What is it????

Can anyone tell me what this thing IS???  I bought it thrifting a while back and it ‘went well with’ a lot of the birdcages I’ve been doing lately.  figured I could use it to display some small nests in the bottom part.  It was green.  I painted it black.

The bottom part is solid wicker.  The middle section is the wire, and where it comes together in the center is a CIRCLE.   (almost looks like one of the small square boxes of kleenex would fit in the bottom, with the tissue coming our through the hole.

Then the top trim is just along the outer edges.  Maybe a glass candle holder of some kind is supposed to sit down in the hole???

Maybe it was a topiary form?  It was green, afterall?

If anyone knows what it REALLY is, I’d love to know!’

What to do with a rusty, crusty old electric light fixture:

Clipped off the wires, cleaned away the cobwebs, brushed off all the loose rust, sprayed it with some clear ma tte varnish to keep the rust from shedding,  glued on a rusty tin candle pan, added a candle and a BOW!

Put it in our space at Stars Antiques in Portland with a grouping of white wood distressed candle holders.

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Old table legs

This was a big HEAVY oak table leg.  I made it into a candle pedestal.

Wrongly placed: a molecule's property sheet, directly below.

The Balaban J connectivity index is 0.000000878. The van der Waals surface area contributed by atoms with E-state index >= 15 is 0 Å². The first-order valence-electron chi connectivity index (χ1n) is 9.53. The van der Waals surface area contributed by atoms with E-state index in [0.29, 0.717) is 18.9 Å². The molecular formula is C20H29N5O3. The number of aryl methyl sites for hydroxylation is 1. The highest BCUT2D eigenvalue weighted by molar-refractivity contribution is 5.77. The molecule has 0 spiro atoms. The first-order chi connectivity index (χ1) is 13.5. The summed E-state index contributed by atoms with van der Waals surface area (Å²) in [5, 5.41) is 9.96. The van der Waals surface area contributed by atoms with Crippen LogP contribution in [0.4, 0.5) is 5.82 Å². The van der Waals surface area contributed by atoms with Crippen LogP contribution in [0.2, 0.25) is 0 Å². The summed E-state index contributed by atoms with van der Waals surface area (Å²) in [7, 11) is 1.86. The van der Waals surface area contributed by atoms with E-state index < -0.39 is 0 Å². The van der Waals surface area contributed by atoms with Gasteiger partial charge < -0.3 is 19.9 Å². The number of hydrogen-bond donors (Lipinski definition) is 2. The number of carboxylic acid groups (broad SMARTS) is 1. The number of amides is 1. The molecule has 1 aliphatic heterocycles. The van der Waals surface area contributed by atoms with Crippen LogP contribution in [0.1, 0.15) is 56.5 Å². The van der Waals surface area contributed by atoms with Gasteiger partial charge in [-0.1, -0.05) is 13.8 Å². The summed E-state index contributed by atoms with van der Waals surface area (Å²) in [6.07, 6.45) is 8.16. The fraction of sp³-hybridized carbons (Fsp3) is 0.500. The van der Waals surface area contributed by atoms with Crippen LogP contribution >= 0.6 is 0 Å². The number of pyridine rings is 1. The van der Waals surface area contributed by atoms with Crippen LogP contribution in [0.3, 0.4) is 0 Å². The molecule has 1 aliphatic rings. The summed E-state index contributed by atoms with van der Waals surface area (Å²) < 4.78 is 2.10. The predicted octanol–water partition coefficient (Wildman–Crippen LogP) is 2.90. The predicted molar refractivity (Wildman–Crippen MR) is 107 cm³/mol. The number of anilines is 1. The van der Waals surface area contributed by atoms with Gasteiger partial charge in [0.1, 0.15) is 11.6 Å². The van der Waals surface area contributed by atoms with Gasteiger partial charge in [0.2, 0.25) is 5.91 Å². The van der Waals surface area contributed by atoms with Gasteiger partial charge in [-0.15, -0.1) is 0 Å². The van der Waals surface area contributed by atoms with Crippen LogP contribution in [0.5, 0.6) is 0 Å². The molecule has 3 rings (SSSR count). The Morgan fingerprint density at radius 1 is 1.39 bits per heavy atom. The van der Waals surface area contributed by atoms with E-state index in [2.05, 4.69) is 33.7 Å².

For stability, I added a base (unfinished round plaque with beveled edge purchased at craft supply store)  On something like this it’s easier to paint and distress your parts separately, before putting them together.  I base coated both the leg and the base with black.  Once dry, painted both ‘mustard’; then sanded them lightly to allow some of the black undercoat to show through. 

For attaching the leg to the base, I ‘glued and screwed’ (it’s always a good idea to do both for attaching parts whenever possible)  I prefer tacky glue over wood glue.  I let the glue dry overnight.  Mark ‘center’ on the bottom of my base to drill my pilot hole.  (always drill a pilot hole to prevent cracking ESPECIALLY on old wood!)  The tiniest drill bit works fine for the pilot hole.  Then drill your countersink hole with a 1/4″ bit, about 1/8″ deep.  Then drive in your screw.  The screw should be at least 1/4″ longer than your base to be sure it goes all the way into the leg.

On this one I also added a rusty tin candle pan to the top; which I glued in place with epoxy glue. 

For ‘selling purposes’  I always include a candle with every candle holder.  If you make product for craft shows, or  to sell on consignment or for your own store, I strongly recommend adding a candle.  You’d never see a candle holder displayed in someone’s home without a candle in it, would you?  Having the candle holder ‘ready to use’ with the candle in it is a selling point.  One less thing the customer has to shop for! 

Since I make my own grubby candles, I’ve always got plenty on hand, and if a customer wants ‘this candle holder but with that candle’ it’s not a problem to trade candles.   As a small specialty retail store, the flexibility to do special things like that for the customer are what sets us apart from the mega huge stores.

 VISIT OUR WEBSITE:  www.cscrafts.com/aj.html